Pear and Chipotle Jam

Our pear tree usually produces small and wonky fruit that go from rock hard to mushy without stopping at ripe on the way. This year, we have been surprised by a bumper crop of golden, pear-shaped pears and one of the best uses I have found for them has been this jam.P1020411The recipe is from Jam On by  Laena McCarthy, who runs Anarchy in a Jar, a company selling preserves in Brooklyn. I like this book a lot. I wish I was younger and hipper and could hang out with McCarthy and her neighbours, brewing craft ales, growing vegetables on rooftops, and making artisanal everything. They seem to be having such a good time.

McCarthy is known for her interesting flavour combinations, and includes many in this book: nectarine with ginger and kaffir lime; raspberry and rosewater; peach and lemon verbena, watermelon and lemon grass.  Every recipe is followed by a list of alternative flavour combinations.

Chipotle is a smoked chilli, popular in Mexican cooking. I found ground chipotle at Spice Mountain, Borough Market. I take a short cut through the market on my way to and from work, but for those with a less convenient commute, they also sell spices online:

McCarthy is very keen on eating jam with cheese. This seems to be a rather un-British thing to do (unless you actually call the jam a cheese e.g. damson cheese) and friends of mine who have been given jars of this jam have reported back they find it too spicy for their breakfast toast. Some jams just aren’t for breakfast. According to McCarthy, this jam goes particularly well with soft cheeses and grilled fontina. I like it with any blue cheese, especially on an oatcake. It’s also good with sausages.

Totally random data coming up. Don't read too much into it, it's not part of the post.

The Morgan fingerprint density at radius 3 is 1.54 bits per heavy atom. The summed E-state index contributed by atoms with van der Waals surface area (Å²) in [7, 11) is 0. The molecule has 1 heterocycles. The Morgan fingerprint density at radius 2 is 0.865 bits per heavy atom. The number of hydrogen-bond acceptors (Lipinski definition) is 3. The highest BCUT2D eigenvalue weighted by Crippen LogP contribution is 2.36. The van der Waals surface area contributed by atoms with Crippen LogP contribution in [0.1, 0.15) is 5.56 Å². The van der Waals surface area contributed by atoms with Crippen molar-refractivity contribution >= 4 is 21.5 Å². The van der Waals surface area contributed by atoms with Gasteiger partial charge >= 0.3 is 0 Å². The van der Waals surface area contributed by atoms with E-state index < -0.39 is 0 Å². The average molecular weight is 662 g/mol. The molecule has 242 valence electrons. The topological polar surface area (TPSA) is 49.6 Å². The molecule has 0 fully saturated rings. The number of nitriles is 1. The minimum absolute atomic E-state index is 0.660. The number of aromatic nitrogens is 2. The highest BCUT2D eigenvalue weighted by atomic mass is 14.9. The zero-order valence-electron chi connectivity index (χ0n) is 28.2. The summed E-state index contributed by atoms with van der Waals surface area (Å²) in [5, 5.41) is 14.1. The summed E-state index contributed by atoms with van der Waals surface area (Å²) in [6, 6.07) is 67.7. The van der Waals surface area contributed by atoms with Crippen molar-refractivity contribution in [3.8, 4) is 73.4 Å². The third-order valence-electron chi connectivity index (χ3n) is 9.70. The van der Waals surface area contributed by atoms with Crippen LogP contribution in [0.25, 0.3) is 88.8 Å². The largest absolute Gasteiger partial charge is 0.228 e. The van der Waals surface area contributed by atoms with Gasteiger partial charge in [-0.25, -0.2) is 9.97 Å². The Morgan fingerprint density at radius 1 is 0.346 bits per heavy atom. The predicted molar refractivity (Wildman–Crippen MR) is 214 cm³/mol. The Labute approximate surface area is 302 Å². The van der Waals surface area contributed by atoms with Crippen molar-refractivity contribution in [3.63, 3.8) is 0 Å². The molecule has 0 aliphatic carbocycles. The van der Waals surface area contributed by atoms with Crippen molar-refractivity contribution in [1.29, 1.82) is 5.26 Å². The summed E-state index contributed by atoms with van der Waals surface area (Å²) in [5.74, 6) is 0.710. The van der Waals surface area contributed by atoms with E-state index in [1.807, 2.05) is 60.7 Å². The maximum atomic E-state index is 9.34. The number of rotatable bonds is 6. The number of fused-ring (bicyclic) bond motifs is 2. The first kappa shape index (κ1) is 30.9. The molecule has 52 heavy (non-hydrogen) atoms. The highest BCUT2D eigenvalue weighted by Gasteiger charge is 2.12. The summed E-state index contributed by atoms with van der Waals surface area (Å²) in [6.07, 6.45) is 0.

McCarthy uses low-methoxyl pectin in most of her recipes because she likes to use less sugar and cook the jam for a short period of time. The most popular brand of low- methoxyl pectin is called Pomona’s Universal and it’s very hard to find in this country. I bought mine online from Cream Supplies: The pectin is made from citrus fruit and must be combined with calcium phosphate to make it work. The remarkable thing about this stuff is that it doesn’t need sugar to reach setting point, so you can use less sugar or alternative sweeteners such as agave syrup or honey.

My problem with Pomona’s Universal Pectin is that I find the texture of some jams a bit gloopy. Some of McCarthy’s recipes aren’t particularly low in sugar, including this one, and could be made with jam sugar or using a pectin stock, and I think the texture would be better. However, Pomona’s really comes into its own with sweet fruit that can be spoilt by too much sugar; here gloopy is preferable to sickly sweet (whatever Tessa Munt says). This book arrived too late for me to try McCarthy’s strawberry jam – a tricky jam to make without tasting cloying – but I’m looking forward to trying it next year.

 This jam, due to the lower amount of sugar, should be processed in a water bath, see  for a useful step by step guide. If, like me, you have a feeble extractor fan, this can  result in a very steamy house at this time of year. But this is one of the easiest and quickest jams I have ever made and so it’s worth putting up with a bit of condensation.

In addition to the serving suggestions above, I love this straight from the jar – you get the grainy sweetness of the pear followed by a hit of smoky chilli. Delicious.

The recipe

  • 2lbs medium pears
  • 1/2 cup water
  • 2 tablespoons lemon juice
  • 1lb sugar
  • 2 teaspoons ground chipotle
  • 2 teaspoons ground cinnamon
  • 3 teaspoons calcium water (the calcium power comes with the pectin)
  • 2 teaspoons Pomona’s Universal Pectin

Mix the sugar and pectin together in a bowl (a fork works well for this) and put to one side Peel, core and dice the pears and put into a large pan with the water, lemon juice and calcium water.

Bring the pears to a boil, cover with a lid, and cook for 30 minutes. Add the spices. Mash the fruit a bit with a potato masher and return to the boil, stirring frequently to prevent scorching.